When the Apple Watch Series 4 landed in 2018, it caused a stir for being one of the first (and unquestionably the most high-profile) wearable to offer an ECG app. Short for electrocardiogram, an ECG records the electrical activity of your heart to indicate whether or not you might be suffering from atrial fibrillation (ABfib), a heart problem experienced by a quarter of the population at some point in their life, and which can lead to life-threatening complications.
While the Apple Watch Series 4 includes a whole lot more for its £399 / $399 / AU$649 price tag, that’s still a hefty price to pay for what could be a genuinely life-saving piece of technology. Thankfully, there is now a far more affordable way to keep a regular check on your heart - with the Withings Move ECG.
Although not a fully-fledged smartwatch like the Apple, the Withings Move ECG is a hybrid. This means it has analog dials and no display, but includes accelerometers and a Bluetooth connection for tracking movement, steps, swimming, exercise and sleep, then presenting the data on the free Withings Health Mate smartphone app, available for iOS and Android.
The Move ECG is, as you might expect, very similar to the Withings Move, but with the addition of the ECG function. The newer model lacks a heart rate sensor, but you could argue an ECG app is more important than merely knowing your heart rate; the former is a fitness stat, while the latter relates more directly to your underlying health.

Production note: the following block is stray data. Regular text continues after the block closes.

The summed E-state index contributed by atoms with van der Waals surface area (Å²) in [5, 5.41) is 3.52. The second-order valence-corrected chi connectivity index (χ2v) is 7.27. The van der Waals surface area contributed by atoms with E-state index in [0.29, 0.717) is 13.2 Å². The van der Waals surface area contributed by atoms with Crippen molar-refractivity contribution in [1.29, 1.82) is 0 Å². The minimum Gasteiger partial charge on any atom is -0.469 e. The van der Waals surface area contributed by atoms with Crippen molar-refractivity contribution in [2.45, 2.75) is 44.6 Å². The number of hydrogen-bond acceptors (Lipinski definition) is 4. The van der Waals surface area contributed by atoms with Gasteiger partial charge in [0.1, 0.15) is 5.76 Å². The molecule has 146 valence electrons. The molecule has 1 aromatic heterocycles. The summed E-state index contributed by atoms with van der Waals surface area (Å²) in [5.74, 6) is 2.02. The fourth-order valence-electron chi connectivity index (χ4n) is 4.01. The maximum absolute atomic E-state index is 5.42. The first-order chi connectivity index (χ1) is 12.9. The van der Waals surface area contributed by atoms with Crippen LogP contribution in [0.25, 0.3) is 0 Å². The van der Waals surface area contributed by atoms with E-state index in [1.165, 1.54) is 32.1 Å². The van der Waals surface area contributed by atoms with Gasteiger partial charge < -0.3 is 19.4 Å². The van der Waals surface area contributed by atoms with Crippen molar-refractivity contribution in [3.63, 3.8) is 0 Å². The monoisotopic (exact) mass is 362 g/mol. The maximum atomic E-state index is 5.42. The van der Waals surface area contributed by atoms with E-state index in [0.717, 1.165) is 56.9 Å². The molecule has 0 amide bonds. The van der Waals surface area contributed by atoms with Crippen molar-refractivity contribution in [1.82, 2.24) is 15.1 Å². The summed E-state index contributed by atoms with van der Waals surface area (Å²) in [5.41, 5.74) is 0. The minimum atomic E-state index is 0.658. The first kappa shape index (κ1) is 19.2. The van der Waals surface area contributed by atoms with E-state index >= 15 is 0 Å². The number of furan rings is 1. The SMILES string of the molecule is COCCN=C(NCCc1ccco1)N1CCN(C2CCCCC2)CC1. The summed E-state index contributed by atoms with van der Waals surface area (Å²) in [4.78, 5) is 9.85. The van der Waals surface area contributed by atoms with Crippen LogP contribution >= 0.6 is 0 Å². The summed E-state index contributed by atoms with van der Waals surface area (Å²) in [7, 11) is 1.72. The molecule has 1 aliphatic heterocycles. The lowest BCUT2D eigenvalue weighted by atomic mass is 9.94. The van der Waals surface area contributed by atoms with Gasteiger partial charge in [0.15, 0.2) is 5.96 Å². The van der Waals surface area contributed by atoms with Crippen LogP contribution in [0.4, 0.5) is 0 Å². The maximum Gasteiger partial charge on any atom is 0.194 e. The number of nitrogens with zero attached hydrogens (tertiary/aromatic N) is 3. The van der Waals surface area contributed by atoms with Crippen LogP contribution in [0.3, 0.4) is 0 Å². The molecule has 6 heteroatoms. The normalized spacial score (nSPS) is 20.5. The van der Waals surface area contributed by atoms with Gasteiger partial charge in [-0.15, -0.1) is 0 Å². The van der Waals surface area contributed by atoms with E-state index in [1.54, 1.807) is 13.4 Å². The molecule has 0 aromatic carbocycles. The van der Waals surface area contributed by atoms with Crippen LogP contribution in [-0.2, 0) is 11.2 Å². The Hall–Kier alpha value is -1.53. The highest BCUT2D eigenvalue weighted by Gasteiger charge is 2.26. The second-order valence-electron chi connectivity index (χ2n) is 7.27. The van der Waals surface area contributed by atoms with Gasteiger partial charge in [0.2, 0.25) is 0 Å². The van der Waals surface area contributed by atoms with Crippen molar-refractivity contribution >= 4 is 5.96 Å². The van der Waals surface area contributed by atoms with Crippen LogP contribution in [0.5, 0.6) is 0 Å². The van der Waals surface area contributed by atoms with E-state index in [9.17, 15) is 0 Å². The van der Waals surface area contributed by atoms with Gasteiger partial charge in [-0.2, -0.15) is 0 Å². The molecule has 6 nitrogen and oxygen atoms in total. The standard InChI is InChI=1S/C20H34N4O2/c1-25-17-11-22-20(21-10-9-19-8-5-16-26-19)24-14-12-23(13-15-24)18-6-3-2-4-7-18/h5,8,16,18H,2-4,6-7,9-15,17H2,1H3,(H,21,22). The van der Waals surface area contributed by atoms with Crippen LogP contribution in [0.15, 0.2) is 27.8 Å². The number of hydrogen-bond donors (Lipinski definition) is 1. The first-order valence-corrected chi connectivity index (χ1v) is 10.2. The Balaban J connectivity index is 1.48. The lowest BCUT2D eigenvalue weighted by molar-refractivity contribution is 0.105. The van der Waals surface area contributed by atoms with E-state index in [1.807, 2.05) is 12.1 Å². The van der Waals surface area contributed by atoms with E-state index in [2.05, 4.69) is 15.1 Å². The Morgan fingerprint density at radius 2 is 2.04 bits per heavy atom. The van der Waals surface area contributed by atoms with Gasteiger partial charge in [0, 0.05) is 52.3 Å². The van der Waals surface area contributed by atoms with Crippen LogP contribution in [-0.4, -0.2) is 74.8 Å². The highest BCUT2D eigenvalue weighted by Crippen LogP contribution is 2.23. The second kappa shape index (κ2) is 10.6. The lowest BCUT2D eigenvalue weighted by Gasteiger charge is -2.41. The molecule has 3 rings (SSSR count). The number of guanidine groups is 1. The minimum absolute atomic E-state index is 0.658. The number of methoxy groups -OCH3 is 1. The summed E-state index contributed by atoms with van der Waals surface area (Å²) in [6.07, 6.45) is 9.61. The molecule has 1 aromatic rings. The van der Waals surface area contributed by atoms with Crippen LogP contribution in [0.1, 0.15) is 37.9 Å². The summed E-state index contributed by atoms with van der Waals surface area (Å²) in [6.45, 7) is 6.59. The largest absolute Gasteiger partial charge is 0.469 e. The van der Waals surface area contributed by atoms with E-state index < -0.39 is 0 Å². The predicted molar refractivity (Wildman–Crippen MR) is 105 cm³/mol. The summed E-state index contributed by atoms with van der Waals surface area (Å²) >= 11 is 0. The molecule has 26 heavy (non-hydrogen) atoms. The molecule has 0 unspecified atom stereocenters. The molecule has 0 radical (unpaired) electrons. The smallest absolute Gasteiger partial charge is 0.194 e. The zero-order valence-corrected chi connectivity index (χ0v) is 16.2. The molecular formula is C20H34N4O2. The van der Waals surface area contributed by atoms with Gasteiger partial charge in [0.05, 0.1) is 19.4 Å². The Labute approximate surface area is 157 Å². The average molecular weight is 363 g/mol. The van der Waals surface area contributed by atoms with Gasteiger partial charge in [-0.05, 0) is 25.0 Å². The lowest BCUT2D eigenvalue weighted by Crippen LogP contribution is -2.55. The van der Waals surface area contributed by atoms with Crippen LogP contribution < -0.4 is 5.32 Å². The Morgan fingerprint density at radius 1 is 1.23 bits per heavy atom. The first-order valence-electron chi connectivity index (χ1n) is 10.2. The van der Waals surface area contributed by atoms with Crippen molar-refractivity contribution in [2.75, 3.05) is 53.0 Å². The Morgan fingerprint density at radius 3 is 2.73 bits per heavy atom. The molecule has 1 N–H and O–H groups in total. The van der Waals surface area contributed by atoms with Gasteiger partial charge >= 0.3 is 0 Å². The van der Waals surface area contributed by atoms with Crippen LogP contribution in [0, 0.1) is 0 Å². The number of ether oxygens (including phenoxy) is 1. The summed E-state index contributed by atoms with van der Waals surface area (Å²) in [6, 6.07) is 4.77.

Withings Move ECG price and release date
- How much does it cost? £129.95 / $129.95 / Approximately AU$190
- When did it come out? September 2019
The Move ECG was first shown off at CES back in January 2019, but at the time it didn’t yet have the certification required to use its ECG function. This has now been obtained, and the Move ECG is on sale now in the US, UK and Europe for £129.95 / $129.95 (around AU$190).
At the time of writing in early-September 2019, orders placed through the Withings website should arrive in two to three weeks.
- Classy, traditional watch design
- Smaller than most hybrid smartwatches
- Plastic could scratch easily
If you have used previous Withings hybrid watches, then the new Move ECG will be immediately familiar. It offers the French company’s house style of a compact case, domed front, simple and uncluttered face, and a second dial for showing your daily step count.
There is a single button at three o’clock where the crown of a mechanical watch would be. A short press of this button activates the ECG function, and a long press tells the watch to start recording an exercise session.
The sides of the case are plastic, while the bezel and rear are a classier stainless steel that can be used to measure your heart’s electrical activity when touched. The button is also stainless steel, and so too is the buckle.